Date of Award:


Document Type:


Degree Name:

Master of Science (MS)


Wildland Resources

Department name when degree awarded

Wildlife Biology

Committee Chair(s)

Wayne I. Jensen


Wayne I. Jensen


Avian botulism or ''western duck sickness" has long been a major problem on duck marshes in the western part of the United States. This has been demonstrated to result from the ingestion of products of metabolism of bacterial cells of Clostridium botulinum type C. These products when ingested by waterfowl act as neurotoxins (Coburn, 1942). Studies have shown that many animal tissues are readily utilized as culture media by Cl. botulinum type C (Bell et al., 1955).

Since 1955 investigations have indicated a close relation between the occurrence of avian botulism and invertebrate population levels. It is thought that when invertebrates reach peak numbers during their most favorable reproductive season, a large die-off soon follows. Large numbers of birds show symptoms of avian botulism approximately one week after this die-off begins. The theory is that invertebrate carcasses provide a suitable medium for the rapid multiplication of Cl. botulinum, and hence, the development of high concentrations of toxin. These toxin-laden carcasses are readily ingested by waterfowl which succumb to the neurotoxins (Jensen and Allen, 1960).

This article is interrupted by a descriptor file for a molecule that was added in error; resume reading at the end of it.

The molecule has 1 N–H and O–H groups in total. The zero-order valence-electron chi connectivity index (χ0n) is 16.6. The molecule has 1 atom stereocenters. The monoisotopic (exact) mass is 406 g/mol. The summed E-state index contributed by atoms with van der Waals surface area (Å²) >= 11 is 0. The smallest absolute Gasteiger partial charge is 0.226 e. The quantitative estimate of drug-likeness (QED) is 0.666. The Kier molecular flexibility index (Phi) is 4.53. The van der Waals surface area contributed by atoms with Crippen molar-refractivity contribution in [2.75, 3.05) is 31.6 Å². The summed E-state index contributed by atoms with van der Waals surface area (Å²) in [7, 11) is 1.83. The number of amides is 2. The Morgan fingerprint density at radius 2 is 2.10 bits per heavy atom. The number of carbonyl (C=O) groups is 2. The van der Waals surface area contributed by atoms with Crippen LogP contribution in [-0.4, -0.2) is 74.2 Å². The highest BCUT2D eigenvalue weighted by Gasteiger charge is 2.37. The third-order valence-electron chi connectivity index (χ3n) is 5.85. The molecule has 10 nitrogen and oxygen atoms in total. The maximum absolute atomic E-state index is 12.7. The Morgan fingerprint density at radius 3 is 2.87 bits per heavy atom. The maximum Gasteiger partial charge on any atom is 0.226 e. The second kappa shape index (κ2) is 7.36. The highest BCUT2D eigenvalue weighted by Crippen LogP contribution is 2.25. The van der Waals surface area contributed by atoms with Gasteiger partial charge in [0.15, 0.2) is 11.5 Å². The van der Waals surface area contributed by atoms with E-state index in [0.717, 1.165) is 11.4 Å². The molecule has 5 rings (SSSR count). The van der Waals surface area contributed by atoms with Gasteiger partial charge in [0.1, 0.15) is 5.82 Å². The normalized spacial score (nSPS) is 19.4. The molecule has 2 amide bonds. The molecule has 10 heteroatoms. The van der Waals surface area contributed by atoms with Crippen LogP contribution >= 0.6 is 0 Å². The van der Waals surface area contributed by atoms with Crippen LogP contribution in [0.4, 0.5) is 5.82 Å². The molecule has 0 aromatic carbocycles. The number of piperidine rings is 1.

The prime objective of this study was to find some means of preventing invertebrates from attaining high peak numbers during their most favorable reproductive season and thus possibly reduce botulism among waterfowl. Complete kill of the invertebrate population appeared to be undesirable for two reasons: (1) too large a kill would reduce waterfowl below desirable levels; and (2) excessive kill would increase the number of decomposing carcasses and favor the outbreak of botulism. It was theorized that the kill should be between 30 and 60 percent of the invertebrates present prior to the time when peak numbers were reached.

Only those insecticides which have shown little toxicity to wildlife were used in this experiment. Attempts were made to estimate the value of LD 50 for each of the insecticides used in this study. LD 50 is the dosage causing 50 percent mortality in a test population and is considered the most reliable of the LD figures (Rudd and Genelly, 1956).

The specific objectives of this project were: (1) to evaluate the relative effectiveness of selected insecticides, (2) to determine the selectivity of the insecticides on several invertebrate groups, and (3) to determine the treatment most effective in reducing numbers of specific invertebrate groups.